SEOUL -- Researchers have developed a technique to magnetically separate cesium-137, a radioactive isotope, from soil contaminated with radiation. The affordable method can be used for the decontamination of soil at disused nuclear power plants.
Cesium-137 is formed through the nuclear fission of uranium-235 and other fissionable isotopes in nuclear reactors and nuclear weapons. Cesium-137 fuses with clay, which accounts for up to 30 percent of natural soil, to contaminate the land. The extraction of the radioactive isotope from the soil is a time taking and costly process.
The state-run Korea Atomic Energy Research Institute (KAERI) said in a statement on June 23 that its research team has developed a magnetic separation technique to selectively extract cesium-137 from soil contaminated by radiation.
"The newly-developed soil decontamination technique can be easily commercialized as it uses low-energy magnetic separation technology," KAERI researcher Kim Il-kook was quoted as saying. "We will be able to use this method to decontaminate soil from deconstructed nuclear power plants in the future."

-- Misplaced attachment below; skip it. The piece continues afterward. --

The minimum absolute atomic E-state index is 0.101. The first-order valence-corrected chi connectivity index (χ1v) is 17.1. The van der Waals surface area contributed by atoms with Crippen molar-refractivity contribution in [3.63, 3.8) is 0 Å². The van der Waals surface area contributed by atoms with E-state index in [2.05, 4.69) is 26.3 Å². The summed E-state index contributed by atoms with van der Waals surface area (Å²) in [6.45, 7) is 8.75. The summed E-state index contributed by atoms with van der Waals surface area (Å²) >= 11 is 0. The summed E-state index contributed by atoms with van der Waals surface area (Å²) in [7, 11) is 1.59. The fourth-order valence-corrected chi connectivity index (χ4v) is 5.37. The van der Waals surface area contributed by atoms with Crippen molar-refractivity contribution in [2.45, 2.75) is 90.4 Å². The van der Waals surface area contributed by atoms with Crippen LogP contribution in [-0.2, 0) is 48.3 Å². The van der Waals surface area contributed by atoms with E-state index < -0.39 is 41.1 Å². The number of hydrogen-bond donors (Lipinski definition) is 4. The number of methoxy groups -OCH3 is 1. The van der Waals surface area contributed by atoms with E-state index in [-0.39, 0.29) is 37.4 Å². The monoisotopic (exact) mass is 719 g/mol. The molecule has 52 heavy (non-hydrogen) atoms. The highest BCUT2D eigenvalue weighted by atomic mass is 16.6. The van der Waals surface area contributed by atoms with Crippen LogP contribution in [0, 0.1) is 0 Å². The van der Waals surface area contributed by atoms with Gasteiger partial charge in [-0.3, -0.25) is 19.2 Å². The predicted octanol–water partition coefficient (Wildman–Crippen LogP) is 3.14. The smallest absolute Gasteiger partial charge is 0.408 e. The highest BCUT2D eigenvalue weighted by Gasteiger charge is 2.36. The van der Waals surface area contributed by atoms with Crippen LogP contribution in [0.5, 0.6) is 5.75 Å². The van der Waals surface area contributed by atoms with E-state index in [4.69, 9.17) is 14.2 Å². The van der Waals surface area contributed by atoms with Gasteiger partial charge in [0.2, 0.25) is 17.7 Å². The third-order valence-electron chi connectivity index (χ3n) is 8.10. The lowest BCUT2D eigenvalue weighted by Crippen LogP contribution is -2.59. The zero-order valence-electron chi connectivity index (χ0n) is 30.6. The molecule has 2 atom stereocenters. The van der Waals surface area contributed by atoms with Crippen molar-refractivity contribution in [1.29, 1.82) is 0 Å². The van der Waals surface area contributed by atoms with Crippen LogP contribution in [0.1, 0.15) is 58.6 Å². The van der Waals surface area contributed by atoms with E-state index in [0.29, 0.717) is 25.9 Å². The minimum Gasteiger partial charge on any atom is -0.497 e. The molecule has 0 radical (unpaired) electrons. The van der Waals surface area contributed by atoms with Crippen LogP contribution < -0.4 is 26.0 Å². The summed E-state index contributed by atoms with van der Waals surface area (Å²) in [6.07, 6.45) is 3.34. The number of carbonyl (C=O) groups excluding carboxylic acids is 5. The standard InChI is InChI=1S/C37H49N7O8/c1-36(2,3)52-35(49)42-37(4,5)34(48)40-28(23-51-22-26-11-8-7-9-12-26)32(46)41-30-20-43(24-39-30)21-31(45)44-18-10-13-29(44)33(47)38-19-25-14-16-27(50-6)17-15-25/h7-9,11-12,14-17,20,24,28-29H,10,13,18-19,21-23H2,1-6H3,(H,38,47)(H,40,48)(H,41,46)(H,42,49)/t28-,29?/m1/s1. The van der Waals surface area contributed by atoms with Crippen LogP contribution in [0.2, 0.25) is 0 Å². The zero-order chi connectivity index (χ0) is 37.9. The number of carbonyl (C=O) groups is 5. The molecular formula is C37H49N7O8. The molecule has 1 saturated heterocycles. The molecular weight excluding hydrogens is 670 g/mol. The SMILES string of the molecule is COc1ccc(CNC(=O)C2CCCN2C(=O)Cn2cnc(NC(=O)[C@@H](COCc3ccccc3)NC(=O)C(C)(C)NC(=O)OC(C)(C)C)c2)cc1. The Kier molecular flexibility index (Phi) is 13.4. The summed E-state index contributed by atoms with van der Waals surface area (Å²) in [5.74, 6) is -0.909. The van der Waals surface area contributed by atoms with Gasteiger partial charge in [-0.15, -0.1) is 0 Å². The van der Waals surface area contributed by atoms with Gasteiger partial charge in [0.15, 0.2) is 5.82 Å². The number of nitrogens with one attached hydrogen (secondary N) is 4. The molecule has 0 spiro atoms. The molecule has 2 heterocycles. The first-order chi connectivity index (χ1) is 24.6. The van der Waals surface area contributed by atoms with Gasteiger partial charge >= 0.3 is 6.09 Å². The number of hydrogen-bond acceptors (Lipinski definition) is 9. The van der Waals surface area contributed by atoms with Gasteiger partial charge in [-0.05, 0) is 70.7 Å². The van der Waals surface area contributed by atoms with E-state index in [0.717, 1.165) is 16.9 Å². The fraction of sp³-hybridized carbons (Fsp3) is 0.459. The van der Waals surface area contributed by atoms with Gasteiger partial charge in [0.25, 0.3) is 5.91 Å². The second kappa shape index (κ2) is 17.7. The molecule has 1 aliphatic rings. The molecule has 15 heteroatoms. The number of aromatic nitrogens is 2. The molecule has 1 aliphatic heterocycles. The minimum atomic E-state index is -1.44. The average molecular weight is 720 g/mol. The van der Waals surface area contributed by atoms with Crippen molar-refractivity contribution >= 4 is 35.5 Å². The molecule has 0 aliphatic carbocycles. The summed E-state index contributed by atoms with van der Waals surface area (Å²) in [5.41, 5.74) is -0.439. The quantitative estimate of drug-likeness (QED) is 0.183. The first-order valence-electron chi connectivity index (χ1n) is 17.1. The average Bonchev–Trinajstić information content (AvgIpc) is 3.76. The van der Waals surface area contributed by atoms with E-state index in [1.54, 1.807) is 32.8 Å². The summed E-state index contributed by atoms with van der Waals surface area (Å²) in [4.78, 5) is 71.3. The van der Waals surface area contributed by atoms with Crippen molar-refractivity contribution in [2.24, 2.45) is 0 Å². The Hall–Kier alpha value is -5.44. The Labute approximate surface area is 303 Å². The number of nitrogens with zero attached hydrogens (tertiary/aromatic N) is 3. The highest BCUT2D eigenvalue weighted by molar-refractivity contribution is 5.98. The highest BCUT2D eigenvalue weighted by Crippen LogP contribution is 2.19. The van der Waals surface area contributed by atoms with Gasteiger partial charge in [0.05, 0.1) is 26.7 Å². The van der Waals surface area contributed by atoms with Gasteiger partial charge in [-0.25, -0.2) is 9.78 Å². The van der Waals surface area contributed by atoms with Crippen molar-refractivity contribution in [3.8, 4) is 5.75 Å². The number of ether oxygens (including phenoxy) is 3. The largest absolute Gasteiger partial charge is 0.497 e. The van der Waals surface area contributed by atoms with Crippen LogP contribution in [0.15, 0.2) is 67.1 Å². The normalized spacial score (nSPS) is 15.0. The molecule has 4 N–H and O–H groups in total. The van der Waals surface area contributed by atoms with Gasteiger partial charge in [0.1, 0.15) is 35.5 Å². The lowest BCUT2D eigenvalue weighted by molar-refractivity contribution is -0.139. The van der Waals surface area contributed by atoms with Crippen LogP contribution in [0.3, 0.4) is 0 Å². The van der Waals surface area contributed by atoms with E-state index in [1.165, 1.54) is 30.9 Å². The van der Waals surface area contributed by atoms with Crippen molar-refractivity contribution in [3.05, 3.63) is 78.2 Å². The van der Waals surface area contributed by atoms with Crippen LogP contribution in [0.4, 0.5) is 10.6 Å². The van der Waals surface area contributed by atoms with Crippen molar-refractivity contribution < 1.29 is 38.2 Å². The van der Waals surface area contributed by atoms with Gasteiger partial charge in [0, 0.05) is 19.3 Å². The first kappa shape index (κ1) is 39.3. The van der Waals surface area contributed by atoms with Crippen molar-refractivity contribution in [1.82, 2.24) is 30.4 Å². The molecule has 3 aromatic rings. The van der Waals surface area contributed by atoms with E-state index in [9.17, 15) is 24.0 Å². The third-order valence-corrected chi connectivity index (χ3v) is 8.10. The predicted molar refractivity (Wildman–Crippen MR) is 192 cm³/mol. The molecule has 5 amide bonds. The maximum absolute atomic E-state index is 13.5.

The technique uses the characteristics of clay which has a surface covered with negative electric charges. Positively charged nanoparticles are used to selectively fuse with clay. Fused clay is separated from the soil matter to be washed with a special solution including a positively charged absorbent designed to remove cesium-137. When the clay is washed with the special solution, up to 95 percent of the radioisotope was removed.
Because the method only uses magnetic forces and a special solution for the extraction process, it is affordable. Researchers said that the cesium-removing technique can be upgraded to remove other materials such as heavy metal, oil, and other pollutants from the soil.
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